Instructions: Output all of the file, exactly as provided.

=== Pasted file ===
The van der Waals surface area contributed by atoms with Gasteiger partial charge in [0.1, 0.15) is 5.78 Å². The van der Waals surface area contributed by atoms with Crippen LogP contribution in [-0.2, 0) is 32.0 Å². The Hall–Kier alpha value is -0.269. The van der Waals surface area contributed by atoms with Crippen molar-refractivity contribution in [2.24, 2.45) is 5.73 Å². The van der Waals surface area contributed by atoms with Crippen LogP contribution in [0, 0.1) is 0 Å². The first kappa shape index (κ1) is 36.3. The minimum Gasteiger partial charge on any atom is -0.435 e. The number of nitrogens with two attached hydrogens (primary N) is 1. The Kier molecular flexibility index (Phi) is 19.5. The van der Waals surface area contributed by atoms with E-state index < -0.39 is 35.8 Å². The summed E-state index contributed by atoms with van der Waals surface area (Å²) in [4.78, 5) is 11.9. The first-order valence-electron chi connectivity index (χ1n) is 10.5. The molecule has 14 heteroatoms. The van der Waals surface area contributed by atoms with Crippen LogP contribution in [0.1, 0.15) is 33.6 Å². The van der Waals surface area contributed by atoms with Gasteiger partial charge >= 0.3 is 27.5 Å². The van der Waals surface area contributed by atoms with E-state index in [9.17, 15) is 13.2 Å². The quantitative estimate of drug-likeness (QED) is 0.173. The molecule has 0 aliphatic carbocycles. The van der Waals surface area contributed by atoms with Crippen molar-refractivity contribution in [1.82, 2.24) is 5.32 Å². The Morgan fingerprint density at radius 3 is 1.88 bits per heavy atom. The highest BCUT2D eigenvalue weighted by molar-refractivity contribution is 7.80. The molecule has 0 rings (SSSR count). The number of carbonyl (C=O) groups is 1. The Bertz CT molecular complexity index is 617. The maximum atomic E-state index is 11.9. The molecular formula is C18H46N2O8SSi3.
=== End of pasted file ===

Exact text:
The van der Waals surface area contributed by atoms with Gasteiger partial charge in [0.1, 0.15) is 5.78 Å². The van der Waals surface area contributed by atoms with Crippen LogP contribution in [-0.2, 0) is 32.0 Å². The Hall–Kier alpha value is -0.269. The van der Waals surface area contributed by atoms with Crippen molar-refractivity contribution in [2.24, 2.45) is 5.73 Å². The van der Waals surface area contributed by atoms with Crippen LogP contribution in [0, 0.1) is 0 Å². The first kappa shape index (κ1) is 36.3. The minimum Gasteiger partial charge on any atom is -0.435 e. The number of nitrogens with two attached hydrogens (primary N) is 1. The Kier molecular flexibility index (Phi) is 19.5. The van der Waals surface area contributed by atoms with E-state index < -0.39 is 35.8 Å². The summed E-state index contributed by atoms with van der Waals surface area (Å²) in [4.78, 5) is 11.9. The first-order valence-electron chi connectivity index (χ1n) is 10.5. The molecule has 14 heteroatoms. The van der Waals surface area contributed by atoms with Crippen LogP contribution in [0.1, 0.15) is 33.6 Å². The van der Waals surface area contributed by atoms with Gasteiger partial charge >= 0.3 is 27.5 Å². The van der Waals surface area contributed by atoms with E-state index in [9.17, 15) is 13.2 Å². The quantitative estimate of drug-likeness (QED) is 0.173. The molecule has 0 aliphatic carbocycles. The van der Waals surface area contributed by atoms with Crippen molar-refractivity contribution in [1.82, 2.24) is 5.32 Å². The Morgan fingerprint density at radius 3 is 1.88 bits per heavy atom. The highest BCUT2D eigenvalue weighted by molar-refractivity contribution is 7.80. The molecule has 0 rings (SSSR count). The number of carbonyl (C=O) groups is 1. The Bertz CT molecular complexity index is 617. The maximum atomic E-state index is 11.9. The molecular formula is C18H46N2O8SSi3.